The late Claude Piron, a long-time translator for the United Nations and the World Health Organization, wrote that machine translation, at its best, automates the easier part of a translator's job; the harder and more time-consuming part usually involves doing extensive research to resolve ambiguities in the source text, which the grammatical and lexical exigencies of the target language require to be resolved:
- Why does a translator need a whole workday to translate five pages, and not an hour or two? ..... About 90% of an average text corresponds to these simple conditions. But unfortunately, there's the other 10%. It's that part that requires six [more] hours of work. There are ambiguities one has to resolve. For instance, the author of the source text, an Australian physician, cited the example of an epidemic which was declared during World War II in a "Japanese prisoner of war camp". Was he talking about an American camp with Japanese prisoners or a Japanese camp with American prisoners? The English has two senses. It's necessary therefore to do research, maybe to the extent of a phone call to Australia.
The ideal deep approach would require the translation software to do all the research necessary for this kind of disambiguation on its own; but this would require a higher degree of AI than has yet been attained. A shallow approach which simply guessed at the sense of the ambiguous English phrase that Piron mentions (based, perhaps, on which kind of prisoner-of-war camp is more often mentioned in a given corpus) would have a reasonable chance of guessing wrong fairly often. A shallow approach that involves "ask the user about each ambiguity" would, by Piron's estimate, only automate about 25% of a professional translator's job, leaving the harder 75% still to be done by a human.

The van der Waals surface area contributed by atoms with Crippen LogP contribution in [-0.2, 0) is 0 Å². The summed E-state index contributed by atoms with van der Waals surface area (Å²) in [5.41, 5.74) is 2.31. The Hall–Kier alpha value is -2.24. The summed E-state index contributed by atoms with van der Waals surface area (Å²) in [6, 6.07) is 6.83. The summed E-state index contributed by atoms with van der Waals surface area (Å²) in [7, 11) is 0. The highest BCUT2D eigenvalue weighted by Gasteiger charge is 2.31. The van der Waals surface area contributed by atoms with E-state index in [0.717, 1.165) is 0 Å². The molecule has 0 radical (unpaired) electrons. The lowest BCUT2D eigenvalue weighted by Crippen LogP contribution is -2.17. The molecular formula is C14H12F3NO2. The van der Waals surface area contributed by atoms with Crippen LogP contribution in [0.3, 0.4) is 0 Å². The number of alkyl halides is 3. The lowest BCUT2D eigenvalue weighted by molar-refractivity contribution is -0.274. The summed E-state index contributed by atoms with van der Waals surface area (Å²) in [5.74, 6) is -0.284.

Related to named entity recognition in information extraction.
Ontologies in MT
An ontology is a formal representation of knowledge which includes the concepts (such as objects, processes etc.) in a domain and some relations between them. If the stored information is of linguistic nature, one can speak of a lexicon. In NLP, ontologies can be used as a source of knowledge for machine translation systems. With access to a large knowledge base, systems can be enabled to resolve many (especially lexical) ambiguities on their own. In the following classic examples, as humans, we are able to interpret the prepositional phrase according to the context because we use our world knowledge, stored in our lexicons:
"I saw a man/star/molecule with a microscope/telescope/binoculars."
A machine translation system initially would not be able to differentiate between the meanings because syntax does not change. With a large enough ontology as a source of knowledge however, the possible interpretations of ambiguous words in a specific context can be reduced. Other areas of usage for ontologies within NLP include information retrieval, information extraction and text summarization.
The ontology generated for the PANGLOSS knowledge-based machine translation system in 1993 may serve as an example of how an ontology for NLP purposes can be compiled: